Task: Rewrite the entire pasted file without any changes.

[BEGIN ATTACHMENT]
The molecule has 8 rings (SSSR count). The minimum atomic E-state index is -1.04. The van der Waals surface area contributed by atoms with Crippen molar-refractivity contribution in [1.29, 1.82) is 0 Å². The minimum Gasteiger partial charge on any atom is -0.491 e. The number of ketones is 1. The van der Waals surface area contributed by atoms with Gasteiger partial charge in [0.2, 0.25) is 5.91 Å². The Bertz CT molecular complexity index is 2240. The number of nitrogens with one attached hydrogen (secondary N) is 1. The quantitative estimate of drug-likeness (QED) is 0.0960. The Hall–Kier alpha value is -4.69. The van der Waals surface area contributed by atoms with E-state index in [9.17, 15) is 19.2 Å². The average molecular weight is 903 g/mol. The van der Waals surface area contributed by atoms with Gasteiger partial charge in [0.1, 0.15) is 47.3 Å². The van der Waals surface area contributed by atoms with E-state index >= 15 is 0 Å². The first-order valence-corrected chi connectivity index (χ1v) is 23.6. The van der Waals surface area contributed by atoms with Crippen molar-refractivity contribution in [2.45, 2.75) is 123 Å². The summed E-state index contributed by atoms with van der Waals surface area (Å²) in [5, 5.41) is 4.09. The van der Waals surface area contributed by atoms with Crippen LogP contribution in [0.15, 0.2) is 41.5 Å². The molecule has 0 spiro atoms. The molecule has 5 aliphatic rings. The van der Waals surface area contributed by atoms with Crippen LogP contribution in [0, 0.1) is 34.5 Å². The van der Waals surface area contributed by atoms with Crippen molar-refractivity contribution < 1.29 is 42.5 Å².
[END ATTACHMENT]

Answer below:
The molecule has 8 rings (SSSR count). The minimum atomic E-state index is -1.04. The van der Waals surface area contributed by atoms with Crippen molar-refractivity contribution in [1.29, 1.82) is 0 Å². The minimum Gasteiger partial charge on any atom is -0.491 e. The number of ketones is 1. The van der Waals surface area contributed by atoms with Gasteiger partial charge in [0.2, 0.25) is 5.91 Å². The Bertz CT molecular complexity index is 2240. The number of nitrogens with one attached hydrogen (secondary N) is 1. The quantitative estimate of drug-likeness (QED) is 0.0960. The Hall–Kier alpha value is -4.69. The van der Waals surface area contributed by atoms with E-state index in [9.17, 15) is 19.2 Å². The average molecular weight is 903 g/mol. The van der Waals surface area contributed by atoms with Gasteiger partial charge in [0.1, 0.15) is 47.3 Å². The van der Waals surface area contributed by atoms with E-state index >= 15 is 0 Å². The first-order valence-corrected chi connectivity index (χ1v) is 23.6. The van der Waals surface area contributed by atoms with Crippen molar-refractivity contribution in [2.45, 2.75) is 123 Å². The summed E-state index contributed by atoms with van der Waals surface area (Å²) in [5, 5.41) is 4.09. The van der Waals surface area contributed by atoms with Crippen LogP contribution in [0.15, 0.2) is 41.5 Å². The molecule has 0 spiro atoms. The molecule has 5 aliphatic rings. The van der Waals surface area contributed by atoms with Crippen LogP contribution in [0, 0.1) is 34.5 Å². The van der Waals surface area contributed by atoms with Crippen molar-refractivity contribution < 1.29 is 42.5 Å².